Nii Parkes Hutchins Fellow

The W. E. B. Du Bois Research Institute Fellows 2022, including Nii Ayikwei Parkes and Panashe Chigumadzi, were announced on May 5, 2022.

The W. E. B. Du Bois Research Institute is part of the Hutchins Center for African & African American Research located at Harvard University. Its main work is in the provision of fellowships to scholars studying a wide variety of topics relating to its central concerns, which are African and African-American studies.

The fellows for 2022/2023 were announced by Henry Louis Gates, Jr. the Alphonse Fletcher University Professor and Director of the W. E. B. Du Bois Research Institute at the Hutchins Center for African & African American Research.

“We are happy to welcome our next cohort of distinguished and dynamic W. E. B. Du Bois Research Institute Fellows,” said Gates. “We look forward to an extraordinary range of artistic and scholarly work next academic year. A poetry collection, a musical, a transnational history of the Seminoles, belonging and justice in Caribbean visual and literary cultures, an album on Hiphop as an educational tool, a study of the slave market of colonial Guadalajara, artistic representations of Black grief, amateur ministrelsy, and the 1866 cholera epidemic and origin of public health as a field are among the innovative projects which the 2022-2023 Class of Fellows will be pursuing at the W. E. B Du Bois Research Institute, housed in the Hutchins Center.”

The Fellows are

  • Aabid Allibhai
  • David Augustine
  • Rhae Lynn Barnes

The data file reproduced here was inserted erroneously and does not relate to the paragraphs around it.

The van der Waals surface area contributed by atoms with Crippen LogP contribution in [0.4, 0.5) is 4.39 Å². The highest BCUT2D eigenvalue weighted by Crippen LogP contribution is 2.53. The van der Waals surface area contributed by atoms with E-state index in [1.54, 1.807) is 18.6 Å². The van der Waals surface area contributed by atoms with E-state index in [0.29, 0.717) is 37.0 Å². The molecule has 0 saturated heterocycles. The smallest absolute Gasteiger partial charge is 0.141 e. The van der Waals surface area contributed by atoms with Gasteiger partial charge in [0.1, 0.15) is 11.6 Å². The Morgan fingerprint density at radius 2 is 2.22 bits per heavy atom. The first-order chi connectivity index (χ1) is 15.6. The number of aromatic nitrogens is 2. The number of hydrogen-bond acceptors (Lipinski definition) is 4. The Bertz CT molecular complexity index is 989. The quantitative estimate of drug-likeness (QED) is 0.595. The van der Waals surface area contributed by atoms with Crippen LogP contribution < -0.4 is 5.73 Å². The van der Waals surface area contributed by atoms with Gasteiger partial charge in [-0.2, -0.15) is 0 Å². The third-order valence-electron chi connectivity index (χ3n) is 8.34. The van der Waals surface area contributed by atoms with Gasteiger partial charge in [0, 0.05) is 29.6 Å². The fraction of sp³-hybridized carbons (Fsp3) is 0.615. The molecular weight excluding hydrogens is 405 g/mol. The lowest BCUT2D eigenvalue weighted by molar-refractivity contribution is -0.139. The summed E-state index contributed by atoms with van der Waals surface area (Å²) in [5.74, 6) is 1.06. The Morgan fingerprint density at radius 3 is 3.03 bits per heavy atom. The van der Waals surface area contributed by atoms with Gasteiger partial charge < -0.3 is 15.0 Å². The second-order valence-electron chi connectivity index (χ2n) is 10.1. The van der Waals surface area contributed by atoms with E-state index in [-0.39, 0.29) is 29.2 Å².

• Celeste-Marie Bernier
  • David Bindman
  • Kimberly Juanita Brown
  • Panashe Chigumadzi
  • John J. Clegg
  • Jorge Delgadillo Núñez
  • Jim Downs
  • Reighan Gillam
  • Mandy Izadi
  • Nancy Jacobs
  • Rashauna R. Johnson
  • Stevie Johnson
  • Lauren Leigh Kelly
  • Shirley Moody-Turner
  • Jeffrey Murray
  • Nii Ayikwei Parkes
  • Antonia Gabriela Pereira
  • Faith Smith
  • K’Naan Warsame
  • Paul Tiyambe Zeleza

Speaking about the announcement, Parkes said, “Very proud to share that I’ll be the Hutchins Family Fellow at the Hutchins Center for African and African American Research at Harvard University from September. I’ll be exploring enduring connections between Africa its Diaspora, everything from why we don’t sweep at night, through rice and peas, to the philosophy behind ‘twerking’, ultimately producing a new book of poems called s(ang’st)ill. I’m ecstatic because it’s the first pause I’m getting to immerse myself in research and writing for FIFTEEN years, but, sadly, it means I won’t be producing literature at Brighton Festival next year so make sure you buy lots of tickets to make sure I leave on a high!!